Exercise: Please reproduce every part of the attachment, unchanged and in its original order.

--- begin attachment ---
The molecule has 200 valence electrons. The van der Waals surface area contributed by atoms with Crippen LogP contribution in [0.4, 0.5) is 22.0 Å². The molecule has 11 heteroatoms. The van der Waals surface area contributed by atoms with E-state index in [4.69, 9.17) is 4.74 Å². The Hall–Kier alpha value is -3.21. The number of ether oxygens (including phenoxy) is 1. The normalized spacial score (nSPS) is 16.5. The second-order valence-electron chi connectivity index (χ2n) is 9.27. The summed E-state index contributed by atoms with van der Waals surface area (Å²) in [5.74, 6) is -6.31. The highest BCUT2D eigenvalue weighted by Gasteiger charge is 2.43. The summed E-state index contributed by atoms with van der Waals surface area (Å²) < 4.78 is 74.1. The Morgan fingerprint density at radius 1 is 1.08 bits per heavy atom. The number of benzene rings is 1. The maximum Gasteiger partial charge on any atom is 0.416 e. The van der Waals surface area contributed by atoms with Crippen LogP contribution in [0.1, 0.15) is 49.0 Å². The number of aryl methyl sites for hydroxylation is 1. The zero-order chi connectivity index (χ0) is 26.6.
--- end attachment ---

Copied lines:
The molecule has 200 valence electrons. The van der Waals surface area contributed by atoms with Crippen LogP contribution in [0.4, 0.5) is 22.0 Å². The molecule has 11 heteroatoms. The van der Waals surface area contributed by atoms with E-state index in [4.69, 9.17) is 4.74 Å². The Hall–Kier alpha value is -3.21. The number of ether oxygens (including phenoxy) is 1. The normalized spacial score (nSPS) is 16.5. The second-order valence-electron chi connectivity index (χ2n) is 9.27. The summed E-state index contributed by atoms with van der Waals surface area (Å²) in [5.74, 6) is -6.31. The highest BCUT2D eigenvalue weighted by Gasteiger charge is 2.43. The summed E-state index contributed by atoms with van der Waals surface area (Å²) < 4.78 is 74.1. The Morgan fingerprint density at radius 1 is 1.08 bits per heavy atom. The number of benzene rings is 1. The maximum Gasteiger partial charge on any atom is 0.416 e. The van der Waals surface area contributed by atoms with Crippen LogP contribution in [0.1, 0.15) is 49.0 Å². The number of aryl methyl sites for hydroxylation is 1. The zero-order chi connectivity index (χ0) is 26.6.